Isaac was not idle during this period. He converted machines for other manufacturers to get the money to build his own machines. He continued improving, inventing, and patenting new parts. The first machines were for workshops but sales were slow, until the employers realised that where it had taken 10 hours to make a pair of trousers, with the new machines it took just one hour now!

In 1856 Isaac made a Turtle Back Machine for use by the housewife. The machine was delivered in a large wooden packing case which was then used as a table to set the machine on. They called it the "Jenny Lind", after a Swedish Opera singer. However the Singer & Clarke Sewing Machine Company had competition once the patent was passed, so Isaac decided to be the salesman. He loved to travel and left his partner in sole charge of the company while he toured the country.

Isaac travelled with a circus, renting a marquee to display his sewing machines, but they did not sell well. He sent for his son and daughter from his first marriage to come and work the machines. They were now in their late teens and early twenties and would work the machines by hand or with their feet on the treadle, to demonstrate how simple the machines were to work.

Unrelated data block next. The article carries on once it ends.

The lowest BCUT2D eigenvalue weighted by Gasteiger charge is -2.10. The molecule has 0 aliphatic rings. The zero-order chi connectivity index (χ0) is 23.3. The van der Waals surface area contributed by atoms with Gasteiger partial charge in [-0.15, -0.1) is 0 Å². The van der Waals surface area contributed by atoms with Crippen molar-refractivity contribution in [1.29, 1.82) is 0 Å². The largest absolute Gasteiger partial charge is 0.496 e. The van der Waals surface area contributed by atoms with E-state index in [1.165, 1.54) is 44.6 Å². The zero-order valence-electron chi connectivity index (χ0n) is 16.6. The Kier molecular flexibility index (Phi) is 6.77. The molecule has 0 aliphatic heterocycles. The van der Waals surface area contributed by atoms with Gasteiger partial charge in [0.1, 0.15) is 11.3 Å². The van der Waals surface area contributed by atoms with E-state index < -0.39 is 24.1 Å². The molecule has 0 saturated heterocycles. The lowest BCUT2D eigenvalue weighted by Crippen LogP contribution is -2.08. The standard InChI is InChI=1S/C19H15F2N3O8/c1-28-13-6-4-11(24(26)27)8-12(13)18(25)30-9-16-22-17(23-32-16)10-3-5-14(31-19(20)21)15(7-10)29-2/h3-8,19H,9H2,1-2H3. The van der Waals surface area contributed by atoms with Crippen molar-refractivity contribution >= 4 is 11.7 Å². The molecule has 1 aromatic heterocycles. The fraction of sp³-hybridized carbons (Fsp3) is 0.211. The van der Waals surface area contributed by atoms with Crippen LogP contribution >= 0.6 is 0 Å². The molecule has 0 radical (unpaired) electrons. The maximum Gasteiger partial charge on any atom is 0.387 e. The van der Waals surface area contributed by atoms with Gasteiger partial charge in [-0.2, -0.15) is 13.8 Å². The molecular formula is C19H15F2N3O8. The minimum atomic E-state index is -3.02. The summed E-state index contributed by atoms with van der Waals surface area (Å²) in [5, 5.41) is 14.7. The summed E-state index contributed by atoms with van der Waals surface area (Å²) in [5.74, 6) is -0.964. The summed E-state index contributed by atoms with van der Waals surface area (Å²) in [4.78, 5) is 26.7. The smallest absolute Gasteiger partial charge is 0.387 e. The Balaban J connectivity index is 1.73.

Ladies crowded into the marquee to watch the demonstration but were very slow to buy or order one of Isaac's machines. Ladies in those days had very little money, especially married ladies. However, if Isaac knew a lady well he would allow her to take home a machine, and pay him when she could. Not a business like method explained his partner Edward. He devised the method, 5 dollars down, take home a sewing machine, followed by monthly payments of 3 dollars, until it was paid for. That was the start of Hire Purchase. If people failed to keep up with the monthly payments, the machine was taken back by the company, cleaned and restored, then sold again.

Singer and Clarke became a company and Isaac was on his way to become a millionaire.

© copyright Dorothy Atkinson

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